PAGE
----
Colorectal cancer is the third leading cause of cancer death in both men and women in the United States. A study by American Cancer Society finds significant under use of colorectal cancer screening procedures among Medicare beneficiaries. The study, published in the January 15, 2008 issue of CANCER, show that only 25 percent of Medicare patients received recommended screening during the study period.
Colorectal cancer is the third leading cause of cancer death in both men and women in the United States. The American Cancer Society estimates that in 2007, more than 147,000 new cases will be diagnosed and more than 57,000 people will die from the disease. Population-based screening for colorectal cancer is currently recommended for adults aged 50 and older. Regular colorectal cancer screening can, in many cases, prevent colorectal cancer altogether.
AdvertisementGregory Cooper, MD, interim chief of gastroenterology at University Hospitals Case Medical Center, and Professor of Medicine at Case Western Reserve University (CWRU) and the Case Comprehensive Cancer Center in Cleveland, Ohio, and Tzuyung Doug Kou, also of CWRU, assessed a population-based sample of 153,469 cancer-free Medicare beneficiaries identified in 1998, the first year in which colorectal cancer screening was reimbursed under Medicare. The beneficiaries included 17,940 patients with one or more risk factors for cancer and 135,529 "average risk" individuals.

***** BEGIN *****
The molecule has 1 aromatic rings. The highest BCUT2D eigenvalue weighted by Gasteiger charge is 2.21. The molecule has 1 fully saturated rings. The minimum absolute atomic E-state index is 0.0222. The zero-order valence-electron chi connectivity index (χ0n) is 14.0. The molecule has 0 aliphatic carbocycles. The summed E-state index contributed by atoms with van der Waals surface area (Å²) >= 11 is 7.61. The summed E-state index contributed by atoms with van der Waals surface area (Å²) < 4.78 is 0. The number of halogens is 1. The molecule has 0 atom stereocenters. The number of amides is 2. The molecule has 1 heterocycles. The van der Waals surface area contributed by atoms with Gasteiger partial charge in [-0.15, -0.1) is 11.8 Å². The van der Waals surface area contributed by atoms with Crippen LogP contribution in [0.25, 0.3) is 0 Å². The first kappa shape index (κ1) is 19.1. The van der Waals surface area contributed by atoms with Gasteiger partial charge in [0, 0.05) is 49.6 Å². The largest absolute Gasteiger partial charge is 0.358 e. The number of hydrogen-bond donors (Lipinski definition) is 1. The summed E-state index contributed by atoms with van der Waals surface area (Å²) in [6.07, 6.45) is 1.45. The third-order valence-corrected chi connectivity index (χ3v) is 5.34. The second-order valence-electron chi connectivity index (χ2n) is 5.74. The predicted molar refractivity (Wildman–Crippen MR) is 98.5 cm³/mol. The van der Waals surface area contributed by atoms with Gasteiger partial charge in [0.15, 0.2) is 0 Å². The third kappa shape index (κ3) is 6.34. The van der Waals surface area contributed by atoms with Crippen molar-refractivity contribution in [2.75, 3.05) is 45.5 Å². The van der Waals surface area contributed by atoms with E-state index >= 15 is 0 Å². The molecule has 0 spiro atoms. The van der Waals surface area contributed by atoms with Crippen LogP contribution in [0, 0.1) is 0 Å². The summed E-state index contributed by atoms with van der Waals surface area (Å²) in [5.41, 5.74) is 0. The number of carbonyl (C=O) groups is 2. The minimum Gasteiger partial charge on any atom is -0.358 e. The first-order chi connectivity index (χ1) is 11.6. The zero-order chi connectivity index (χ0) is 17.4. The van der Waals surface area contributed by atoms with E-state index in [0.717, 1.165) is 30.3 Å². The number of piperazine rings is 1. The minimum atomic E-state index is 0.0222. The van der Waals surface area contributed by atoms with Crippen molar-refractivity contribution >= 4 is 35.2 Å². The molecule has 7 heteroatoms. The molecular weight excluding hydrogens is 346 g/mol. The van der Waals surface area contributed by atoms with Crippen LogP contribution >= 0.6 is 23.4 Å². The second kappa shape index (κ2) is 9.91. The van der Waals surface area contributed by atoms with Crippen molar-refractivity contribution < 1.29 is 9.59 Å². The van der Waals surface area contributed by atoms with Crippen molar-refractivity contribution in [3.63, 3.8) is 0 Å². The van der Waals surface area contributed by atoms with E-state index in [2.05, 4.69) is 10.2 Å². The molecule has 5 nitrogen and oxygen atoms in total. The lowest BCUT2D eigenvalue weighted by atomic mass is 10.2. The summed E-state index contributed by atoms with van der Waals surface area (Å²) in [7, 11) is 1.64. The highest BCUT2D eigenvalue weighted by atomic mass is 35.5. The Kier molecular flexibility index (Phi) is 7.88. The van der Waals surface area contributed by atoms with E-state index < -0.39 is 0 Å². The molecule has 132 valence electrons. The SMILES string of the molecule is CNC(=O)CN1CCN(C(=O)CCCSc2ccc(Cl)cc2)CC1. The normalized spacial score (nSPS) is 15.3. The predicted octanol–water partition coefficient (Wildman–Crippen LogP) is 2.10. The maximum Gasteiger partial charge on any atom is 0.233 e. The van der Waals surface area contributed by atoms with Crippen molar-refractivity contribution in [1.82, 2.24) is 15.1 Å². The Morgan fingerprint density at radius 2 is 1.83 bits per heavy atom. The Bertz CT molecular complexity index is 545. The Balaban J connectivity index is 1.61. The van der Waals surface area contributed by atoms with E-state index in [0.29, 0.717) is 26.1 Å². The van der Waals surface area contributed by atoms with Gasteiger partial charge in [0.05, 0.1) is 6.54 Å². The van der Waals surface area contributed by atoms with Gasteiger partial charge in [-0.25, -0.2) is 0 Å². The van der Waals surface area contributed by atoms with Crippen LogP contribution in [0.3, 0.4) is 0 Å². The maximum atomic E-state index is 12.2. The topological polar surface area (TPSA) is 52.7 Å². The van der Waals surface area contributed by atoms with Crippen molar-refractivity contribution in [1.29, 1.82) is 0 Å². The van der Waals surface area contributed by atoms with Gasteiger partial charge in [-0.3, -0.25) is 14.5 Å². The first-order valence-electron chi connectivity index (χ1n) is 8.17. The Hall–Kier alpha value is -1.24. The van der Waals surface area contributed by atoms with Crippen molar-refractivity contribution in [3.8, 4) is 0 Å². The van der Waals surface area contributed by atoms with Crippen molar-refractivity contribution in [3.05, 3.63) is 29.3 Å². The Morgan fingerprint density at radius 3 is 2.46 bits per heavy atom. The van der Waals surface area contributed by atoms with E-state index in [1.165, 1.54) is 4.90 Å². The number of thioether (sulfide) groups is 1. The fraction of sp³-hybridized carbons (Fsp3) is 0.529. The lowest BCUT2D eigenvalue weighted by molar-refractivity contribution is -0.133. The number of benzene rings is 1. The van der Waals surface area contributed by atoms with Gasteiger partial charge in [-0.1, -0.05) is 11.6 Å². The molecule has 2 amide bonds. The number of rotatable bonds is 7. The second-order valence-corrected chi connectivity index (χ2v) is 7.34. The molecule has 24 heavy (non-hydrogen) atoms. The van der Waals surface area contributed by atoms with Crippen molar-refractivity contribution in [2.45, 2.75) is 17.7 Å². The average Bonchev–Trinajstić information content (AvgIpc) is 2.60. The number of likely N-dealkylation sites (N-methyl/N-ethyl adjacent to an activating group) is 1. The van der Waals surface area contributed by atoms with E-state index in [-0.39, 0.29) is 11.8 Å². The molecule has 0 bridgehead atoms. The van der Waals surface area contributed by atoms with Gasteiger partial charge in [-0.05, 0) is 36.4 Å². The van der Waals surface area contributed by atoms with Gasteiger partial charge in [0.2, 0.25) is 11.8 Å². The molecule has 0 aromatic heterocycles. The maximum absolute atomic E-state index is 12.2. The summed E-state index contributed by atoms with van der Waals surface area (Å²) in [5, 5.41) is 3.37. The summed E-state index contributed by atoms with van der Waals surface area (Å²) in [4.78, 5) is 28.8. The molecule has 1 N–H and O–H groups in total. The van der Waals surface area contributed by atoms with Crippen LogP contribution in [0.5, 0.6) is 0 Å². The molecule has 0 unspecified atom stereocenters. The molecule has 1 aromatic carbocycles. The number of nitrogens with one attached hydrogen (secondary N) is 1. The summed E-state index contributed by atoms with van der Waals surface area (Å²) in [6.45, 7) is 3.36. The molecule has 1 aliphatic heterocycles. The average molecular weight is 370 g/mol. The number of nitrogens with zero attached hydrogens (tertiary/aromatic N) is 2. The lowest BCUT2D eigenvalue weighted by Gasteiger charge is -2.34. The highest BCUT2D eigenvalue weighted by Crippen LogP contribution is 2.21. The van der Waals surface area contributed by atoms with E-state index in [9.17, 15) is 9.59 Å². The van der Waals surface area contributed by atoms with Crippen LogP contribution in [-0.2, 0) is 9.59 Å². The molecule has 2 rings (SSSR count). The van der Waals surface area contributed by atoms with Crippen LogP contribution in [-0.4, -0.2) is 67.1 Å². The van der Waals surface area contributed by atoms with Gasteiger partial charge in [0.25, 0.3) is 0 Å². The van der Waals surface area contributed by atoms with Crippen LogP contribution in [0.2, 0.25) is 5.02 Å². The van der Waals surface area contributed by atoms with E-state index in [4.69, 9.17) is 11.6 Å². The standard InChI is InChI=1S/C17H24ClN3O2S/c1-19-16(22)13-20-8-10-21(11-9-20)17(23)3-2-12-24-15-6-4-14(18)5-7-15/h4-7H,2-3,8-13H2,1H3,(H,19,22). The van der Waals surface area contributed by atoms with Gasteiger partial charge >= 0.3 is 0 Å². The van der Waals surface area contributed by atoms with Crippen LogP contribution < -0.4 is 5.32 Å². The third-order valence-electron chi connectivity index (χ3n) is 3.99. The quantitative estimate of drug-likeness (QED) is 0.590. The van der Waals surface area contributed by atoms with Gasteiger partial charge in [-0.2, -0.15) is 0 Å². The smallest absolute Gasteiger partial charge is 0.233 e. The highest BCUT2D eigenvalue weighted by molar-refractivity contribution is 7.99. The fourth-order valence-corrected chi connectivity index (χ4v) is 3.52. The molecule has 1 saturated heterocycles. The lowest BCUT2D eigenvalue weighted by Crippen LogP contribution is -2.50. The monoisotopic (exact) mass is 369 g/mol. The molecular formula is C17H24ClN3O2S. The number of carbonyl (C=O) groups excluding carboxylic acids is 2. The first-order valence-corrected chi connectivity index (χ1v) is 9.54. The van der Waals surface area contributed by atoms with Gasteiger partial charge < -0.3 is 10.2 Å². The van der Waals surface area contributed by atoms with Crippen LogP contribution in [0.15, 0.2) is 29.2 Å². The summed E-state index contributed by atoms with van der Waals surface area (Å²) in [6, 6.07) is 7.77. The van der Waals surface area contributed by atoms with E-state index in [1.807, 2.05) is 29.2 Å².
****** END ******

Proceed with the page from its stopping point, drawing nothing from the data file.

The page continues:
Their analysis shows that between 1991 and 1997, before colorectal cancer screening was reimbursed under Medicare, screening was performed in 29.2 percent of the studied population. This includes 76.7 percent of the increased risk group, but only 22.9 percent of "average risk" patients. In the years between 1998 and 2004, after screening was covered by Medicare, only about one in four beneficiaries (25.4 percent) received guideline-based follow-up screening. Screening was more commonly performed in younger individuals, in Caucasians, in men, and in residents of areas with higher income and educational level. They also found that compared to those who were never screened, patients who were screened between 1991 and 1997 were significantly more likely to receive subsequent screening between 1998 and 2004.
The investigators note that the low overall screening rates are consistent with previous studies, and that a majority of Medicare beneficiaries received incomplete or no colorectal cancer screening. "Given the ability of screening tests to reduce cancer incidence and mortality, continued efforts to promote screening are clearly warranted," they conclude.
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